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Small Business Success: Choosing the Right Type of Entity

Video Transcription


David Nilssen:

One of the first things that an entrepreneur needs to consider is what type of business entity they’re going to operate their new business in. Now there are a lot of different options. And it’s important to use a tax professional in making that decision because there’s no one size fits all opportunity here. And the number of shareholders that are involved, the type of financing that you need, even the access strategy, you’re going to play a role in that decision process.

For today though I want to do a quick overview of the most commonly considered entities that we see with entrepreneurs. The first is the sole proprietorship or sole prop. This is where you’re not actually filing a business entity but instead just stating the profit or losses on your personal taxes at your end. It’s important to note though because there’s no entity you are taking on more risk in terms of the liability. And similarly there is a partnership. This is basically the same thing as a sole proprietorship except for your splitting that profit or that loss for tax purposes between one or more parts. But again it does carry the same sort of liability risk as the sole proprietorship does. And then there’s the corporation. These are more complicated to establish but by incorporating, you’re protecting your personal assets because it is a separate taxable entity. And after you incorporate, you can choose to elect a status. This will make the entity pass through for tax purposes which means the shareholders are taxed instead of the corporation. But it still maintains liabilities protection.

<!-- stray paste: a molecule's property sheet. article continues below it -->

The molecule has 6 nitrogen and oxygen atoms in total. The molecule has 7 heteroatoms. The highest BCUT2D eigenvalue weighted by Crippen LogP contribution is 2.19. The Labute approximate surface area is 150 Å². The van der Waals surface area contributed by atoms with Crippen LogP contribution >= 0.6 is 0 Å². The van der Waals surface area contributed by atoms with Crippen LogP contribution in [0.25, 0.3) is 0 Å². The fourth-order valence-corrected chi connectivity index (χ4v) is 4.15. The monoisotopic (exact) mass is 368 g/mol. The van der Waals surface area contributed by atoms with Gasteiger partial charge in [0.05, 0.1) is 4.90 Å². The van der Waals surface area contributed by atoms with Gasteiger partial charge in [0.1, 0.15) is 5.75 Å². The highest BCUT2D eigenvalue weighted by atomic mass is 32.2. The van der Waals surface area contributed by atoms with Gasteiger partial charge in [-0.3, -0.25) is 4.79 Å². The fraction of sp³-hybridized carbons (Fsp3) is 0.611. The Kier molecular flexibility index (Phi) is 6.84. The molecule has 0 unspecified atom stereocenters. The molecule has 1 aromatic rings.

It’s really common for a tax professional to recommend the structure because it allows an entrepreneur to take those tax losses that they may expect, especially in start up phase in the first years or when it actually happens as opposed to if you have a corporation, you carry those losses forward and offset future gains. And then finally there’s the LLC. The LLC is slightly easier to establish and maintain than a corporation, but it maintains the same type of liability protection. These are preferred structures for say real estate but not typically utilized for complex business structures; companies that are going to raise capital or go public.

The right entity will help you maximize your tax benefits while reducing your liability. So consider them carefully and again use a tax professional when making a decision.

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